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EUROPEAN JOURNAL OF PHYSICAL AND REHABILITATION MEDICINE

Rivista di Medicina Fisica e Riabilitativa dopo Eventi Patologici


Official Journal of the Italian Society of Physical and Rehabilitation Medicine (SIMFER), European Society of Physical and Rehabilitation Medicine (ESPRM), European Union of Medical Specialists - Physical and Rehabilitation Medicine Section (UEMS-PRM), Mediterranean Forum of Physical and Rehabilitation Medicine (MFPRM), Hellenic Society of Physical and Rehabilitation Medicine (EEFIAP)
In association with International Society of Physical and Rehabilitation Medicine (ISPRM)
Indexed/Abstracted in: CINAHL, Current Contents/Clinical Medicine, EMBASE, PubMed/MEDLINE, Science Citation Index Expanded (SciSearch), Scopus
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European Journal of Physical and Rehabilitation Medicine 2012 September;48(3):361-70

lingua: Inglese

A systematic review on the effectiveness of medical training therapy for subacute and chronic low back pain

Scharrer M. 1, Ebenbichler G. 2, Pieber K. 2, Crevenna R. 2, Gruther W. 2, Zorn C. 2, Grimm-Stieger M. 3, Herceg M. 2, Keilani M. 2, Ammer K. 4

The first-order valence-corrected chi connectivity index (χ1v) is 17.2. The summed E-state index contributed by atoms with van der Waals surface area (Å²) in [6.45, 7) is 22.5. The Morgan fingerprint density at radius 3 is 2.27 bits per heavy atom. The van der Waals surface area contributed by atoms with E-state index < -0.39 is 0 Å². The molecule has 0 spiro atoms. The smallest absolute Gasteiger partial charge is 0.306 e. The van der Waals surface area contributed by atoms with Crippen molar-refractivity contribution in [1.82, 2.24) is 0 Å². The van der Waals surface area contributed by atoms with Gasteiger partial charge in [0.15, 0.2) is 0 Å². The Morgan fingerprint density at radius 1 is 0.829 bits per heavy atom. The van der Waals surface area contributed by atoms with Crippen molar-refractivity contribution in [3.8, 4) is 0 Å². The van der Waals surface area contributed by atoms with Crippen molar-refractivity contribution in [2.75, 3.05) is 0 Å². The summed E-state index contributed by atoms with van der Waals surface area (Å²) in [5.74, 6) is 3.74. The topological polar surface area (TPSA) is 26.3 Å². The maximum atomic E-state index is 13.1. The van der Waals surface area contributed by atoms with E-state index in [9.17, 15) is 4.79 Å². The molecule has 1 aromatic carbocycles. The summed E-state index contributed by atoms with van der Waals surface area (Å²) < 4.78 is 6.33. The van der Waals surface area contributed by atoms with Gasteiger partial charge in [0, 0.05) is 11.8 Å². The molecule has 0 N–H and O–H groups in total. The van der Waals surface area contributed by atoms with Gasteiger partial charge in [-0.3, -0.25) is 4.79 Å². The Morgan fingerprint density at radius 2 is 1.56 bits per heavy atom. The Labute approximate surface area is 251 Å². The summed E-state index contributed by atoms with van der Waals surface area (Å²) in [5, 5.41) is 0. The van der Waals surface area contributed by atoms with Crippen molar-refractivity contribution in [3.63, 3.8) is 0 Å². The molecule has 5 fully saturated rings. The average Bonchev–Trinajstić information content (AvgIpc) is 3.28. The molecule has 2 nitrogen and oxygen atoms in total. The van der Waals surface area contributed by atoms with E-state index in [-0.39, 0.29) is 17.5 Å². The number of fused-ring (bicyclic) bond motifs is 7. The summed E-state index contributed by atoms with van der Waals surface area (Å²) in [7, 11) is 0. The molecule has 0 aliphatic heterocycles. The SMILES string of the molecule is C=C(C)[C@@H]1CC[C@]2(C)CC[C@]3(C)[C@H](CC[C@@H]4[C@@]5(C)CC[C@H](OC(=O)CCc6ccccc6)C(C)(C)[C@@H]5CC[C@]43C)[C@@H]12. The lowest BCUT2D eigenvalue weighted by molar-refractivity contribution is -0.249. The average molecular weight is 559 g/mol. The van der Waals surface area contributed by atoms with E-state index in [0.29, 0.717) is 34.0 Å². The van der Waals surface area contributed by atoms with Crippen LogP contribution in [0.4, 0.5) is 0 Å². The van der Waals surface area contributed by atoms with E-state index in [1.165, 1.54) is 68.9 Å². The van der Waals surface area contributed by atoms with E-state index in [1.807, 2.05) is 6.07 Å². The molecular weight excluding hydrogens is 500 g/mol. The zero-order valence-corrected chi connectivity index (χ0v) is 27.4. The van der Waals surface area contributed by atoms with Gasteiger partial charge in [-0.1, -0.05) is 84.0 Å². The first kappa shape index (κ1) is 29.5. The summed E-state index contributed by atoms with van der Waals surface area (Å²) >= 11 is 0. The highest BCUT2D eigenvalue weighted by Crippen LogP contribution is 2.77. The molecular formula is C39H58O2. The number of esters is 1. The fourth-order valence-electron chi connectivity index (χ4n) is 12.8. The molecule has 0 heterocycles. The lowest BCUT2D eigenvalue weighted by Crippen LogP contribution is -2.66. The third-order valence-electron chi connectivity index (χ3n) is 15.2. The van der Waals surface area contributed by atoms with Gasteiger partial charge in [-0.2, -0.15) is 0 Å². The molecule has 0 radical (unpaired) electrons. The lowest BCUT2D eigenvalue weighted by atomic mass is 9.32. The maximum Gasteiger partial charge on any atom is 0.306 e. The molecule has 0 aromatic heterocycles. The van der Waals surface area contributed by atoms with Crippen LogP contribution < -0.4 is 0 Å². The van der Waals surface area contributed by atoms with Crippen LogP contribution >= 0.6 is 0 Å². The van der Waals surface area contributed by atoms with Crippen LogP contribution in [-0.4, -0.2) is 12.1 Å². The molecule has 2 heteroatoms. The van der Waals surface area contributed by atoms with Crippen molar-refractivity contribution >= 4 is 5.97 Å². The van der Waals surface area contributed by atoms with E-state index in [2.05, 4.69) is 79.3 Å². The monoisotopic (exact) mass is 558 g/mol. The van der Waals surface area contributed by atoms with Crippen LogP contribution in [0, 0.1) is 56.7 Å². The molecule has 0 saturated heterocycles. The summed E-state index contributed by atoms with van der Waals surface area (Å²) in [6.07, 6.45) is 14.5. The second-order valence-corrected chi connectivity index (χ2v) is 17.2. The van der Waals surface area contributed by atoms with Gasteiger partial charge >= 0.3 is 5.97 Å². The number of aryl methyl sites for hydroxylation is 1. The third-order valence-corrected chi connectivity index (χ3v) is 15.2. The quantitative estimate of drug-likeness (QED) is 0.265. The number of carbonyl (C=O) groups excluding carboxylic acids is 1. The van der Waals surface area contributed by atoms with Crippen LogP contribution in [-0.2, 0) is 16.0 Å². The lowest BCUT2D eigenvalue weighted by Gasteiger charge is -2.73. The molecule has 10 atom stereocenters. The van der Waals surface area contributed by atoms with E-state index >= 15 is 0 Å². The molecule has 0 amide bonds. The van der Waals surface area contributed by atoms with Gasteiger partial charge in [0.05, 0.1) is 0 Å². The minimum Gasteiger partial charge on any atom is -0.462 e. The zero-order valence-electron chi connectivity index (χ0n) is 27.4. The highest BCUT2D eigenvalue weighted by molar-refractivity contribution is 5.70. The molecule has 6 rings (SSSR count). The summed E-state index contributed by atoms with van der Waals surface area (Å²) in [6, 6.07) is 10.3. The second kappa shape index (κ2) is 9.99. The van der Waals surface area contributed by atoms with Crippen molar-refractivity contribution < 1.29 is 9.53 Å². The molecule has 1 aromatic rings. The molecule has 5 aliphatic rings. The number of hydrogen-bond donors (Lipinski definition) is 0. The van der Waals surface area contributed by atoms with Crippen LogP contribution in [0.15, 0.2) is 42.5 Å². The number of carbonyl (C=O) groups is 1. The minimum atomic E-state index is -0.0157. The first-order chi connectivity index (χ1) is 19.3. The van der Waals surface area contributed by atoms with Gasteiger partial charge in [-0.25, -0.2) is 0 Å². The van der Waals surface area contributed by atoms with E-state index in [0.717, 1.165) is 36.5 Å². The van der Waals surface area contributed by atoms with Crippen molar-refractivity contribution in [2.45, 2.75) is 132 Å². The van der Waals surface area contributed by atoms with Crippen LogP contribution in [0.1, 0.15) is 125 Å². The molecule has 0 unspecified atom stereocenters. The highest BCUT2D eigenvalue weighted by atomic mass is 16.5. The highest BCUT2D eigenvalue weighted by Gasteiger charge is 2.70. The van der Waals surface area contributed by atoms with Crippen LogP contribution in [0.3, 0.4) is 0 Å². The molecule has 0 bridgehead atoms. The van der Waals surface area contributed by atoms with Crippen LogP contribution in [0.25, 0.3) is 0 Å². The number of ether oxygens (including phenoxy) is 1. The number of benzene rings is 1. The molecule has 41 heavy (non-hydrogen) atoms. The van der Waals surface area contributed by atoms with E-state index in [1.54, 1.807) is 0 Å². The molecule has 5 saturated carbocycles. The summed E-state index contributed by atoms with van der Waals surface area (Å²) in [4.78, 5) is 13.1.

1 St Anna`s Children Hospital, Vienna, Austria;
2 Department of Physical Medicine and Rehabilitation, Vienna Medical University, Vienna, Austria;
3 Department of Physical Medicine and Rehabilitation, Wilhelminenspital, Vienna, Austria;
4 Department of Physical Medicine and Rehabilitation, Hanusch Krankenhaus, Vienna, Austria


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Medical training therapy (MTT) to improve muscular strength and endurance follows evidence based guidelines and is increasingly recommended to patients suffering from subacute and chronic back pain (LBP). This study investigated whether MTT was effective in reducing pain and improving function in patients with subacute or chronic LBP. Data sources were MEDLINE, EMBASE, CINAHL, Pedro, Cochrane Central Register of Controlled Trials. We included RCTs that examined exercise or MTT in adult patients with LBP compared to placebo, no intervention or other interventions. Study outcomes had to include at least one of the following: pain intensity; functional status, absenteeism. Two independent reviewers performed quality assessment. Visual analogue scale ratings ranging from 0-10 MTT quantified the MTT aspects of the intervention. Studies with rating scores >7.5 were included. We identified only 2 studies that examined the effectiveness of MTT. Both trials, one was of high quality, found MTT to decrease pain and improve function significantly better than therapy of uncertain effectiveness. There is moderate evidence that would support the effectiveness of MTT in the treatment chronic LBP. Future high quality RCT will have to clarify whether MTT is effective and would be superior to other forms of therapeutic exercise.

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Gerold.Ebenbichler@meduniwien.ac.at